(i) Such measures imposing restrictions on imports on the grounds of providing a “level playing field”, or maintaining the “competitiveness” of the domestic industry, etc are likely to be viewed as mere protectionist measures by the developed world to block the exports of the poorer nations. This is because, there is little empirical evidence that companies relocate to take advantage of lax pollution controls.
(ii) Efforts to address climate change through unilateral trade measures will lead to tit-for-tat trade restrictions. This will spark trade war and will lead to massive, justified, WTO-legal retaliation by the affected countries. In turn, this will generate a plethora of trade disputes. It is doubtful whether the current Dispute Settlement Mechanism of WTO can handle this load. Such actions do not auger well for free and fair trade which the entire international community, as a matter of conscious choice, has strived to promote all along.
(iii) Use of WTO-incompatible trade measures diminishes the prospects for development of the developing countries. Trade generates wealth and offers the possibility to developing countries of investing this wealth in renewable energy and energy conservation measures. This will not happen if they are made poorer by the unilateral trade restrictive measures of developed countries. Thus such measures may prove to be counter-productive.
(iv) Unilateral trade actions may simply lead to a change in trading patterns with no significant reduction in emissions.
What is surprising, however, is the timing of India's big news. The carbon tariff debate has died down quite a bit since last fall, when the US Cap-and-Trade legislation (which included carbon tariffs) still had a pulse, the Europeans were seriously contemplating carbon tariffs as part of their revised Emissions Trading Scheme (ETS), and lots of nations were fiercely debating unilateral trade measures in the run-up to December's big climate change summit in Copenhagen. Since that time, the US climate change legislation has been put on ice, the Europeans - minus France (of course) - have cooled to the idea, and past momentum for dramatic climate change action has been frozen by Copenhagen's inaction, as well as the recent Climategate scandal and its offspring. (Please hold your groans to the end.)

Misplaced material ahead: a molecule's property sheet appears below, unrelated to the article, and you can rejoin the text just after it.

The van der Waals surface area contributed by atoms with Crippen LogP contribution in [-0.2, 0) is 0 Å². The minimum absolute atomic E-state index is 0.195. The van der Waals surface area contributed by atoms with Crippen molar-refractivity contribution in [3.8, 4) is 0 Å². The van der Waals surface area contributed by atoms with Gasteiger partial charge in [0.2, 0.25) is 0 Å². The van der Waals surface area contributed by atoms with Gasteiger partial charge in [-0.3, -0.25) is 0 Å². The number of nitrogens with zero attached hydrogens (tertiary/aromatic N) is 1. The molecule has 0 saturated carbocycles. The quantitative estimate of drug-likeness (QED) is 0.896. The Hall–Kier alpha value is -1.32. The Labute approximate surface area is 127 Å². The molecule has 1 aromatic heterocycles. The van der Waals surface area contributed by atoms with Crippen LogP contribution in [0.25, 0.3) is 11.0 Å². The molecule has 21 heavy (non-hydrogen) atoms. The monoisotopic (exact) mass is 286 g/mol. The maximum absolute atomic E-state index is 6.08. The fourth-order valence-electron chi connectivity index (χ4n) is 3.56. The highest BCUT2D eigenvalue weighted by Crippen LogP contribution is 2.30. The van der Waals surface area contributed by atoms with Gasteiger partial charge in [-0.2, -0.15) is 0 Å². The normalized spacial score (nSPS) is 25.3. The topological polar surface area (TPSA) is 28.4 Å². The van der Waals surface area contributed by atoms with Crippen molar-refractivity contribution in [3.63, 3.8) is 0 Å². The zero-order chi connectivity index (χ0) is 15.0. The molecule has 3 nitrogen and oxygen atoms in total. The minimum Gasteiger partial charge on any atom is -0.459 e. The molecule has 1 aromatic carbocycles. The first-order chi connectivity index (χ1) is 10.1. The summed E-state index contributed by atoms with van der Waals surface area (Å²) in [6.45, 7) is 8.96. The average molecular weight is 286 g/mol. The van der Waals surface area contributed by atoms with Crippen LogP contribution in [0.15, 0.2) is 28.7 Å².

So why is India flexing now? I have two guesses: (1) Bad timing - India's report just happened to be completed in the midst of this recent climate change pullback; or (2) Serious concern about rogue EU action - the Indian Government thinks that the global pullback might cause true believers in the EU to just say damn the torpedoes and do something rash. Sarkozy's certainly pushing the idea; the post-Copenhagen angst among some EU officals was palpable; and some analysts do think that carbon tariffs are inevitable in the EU, given that it has already enacted (and plans to increase) stringent, industry-killing climate regulations. Even the head of the European Commission, Jose Manuel Barroso, is calling for a "rethink" on European climate policy in the wake of the Copenhagen debacle.
Personally, I'm inclined to side with the former reason (bad timing) - beyond some tough talk from a few random officials and committed enviros, momentum for dramatic action on climate change seems unlikely - even in the EU. But you can't really blame the Indians if they're choosing the latter, considering Barroso's rather, umm, committed words today: "[T]his is not the time for the EU to start doubting its commitments.... We need to show that we have not given up on our ambitions, even if many of our partners found it easier to limit themselves to the lowest common denominator. Our core goal must be to bring all partners closer to our own ambitions and to our commitment to a multilateral agreement..."
Hmm. Then again, maybe India should be worried.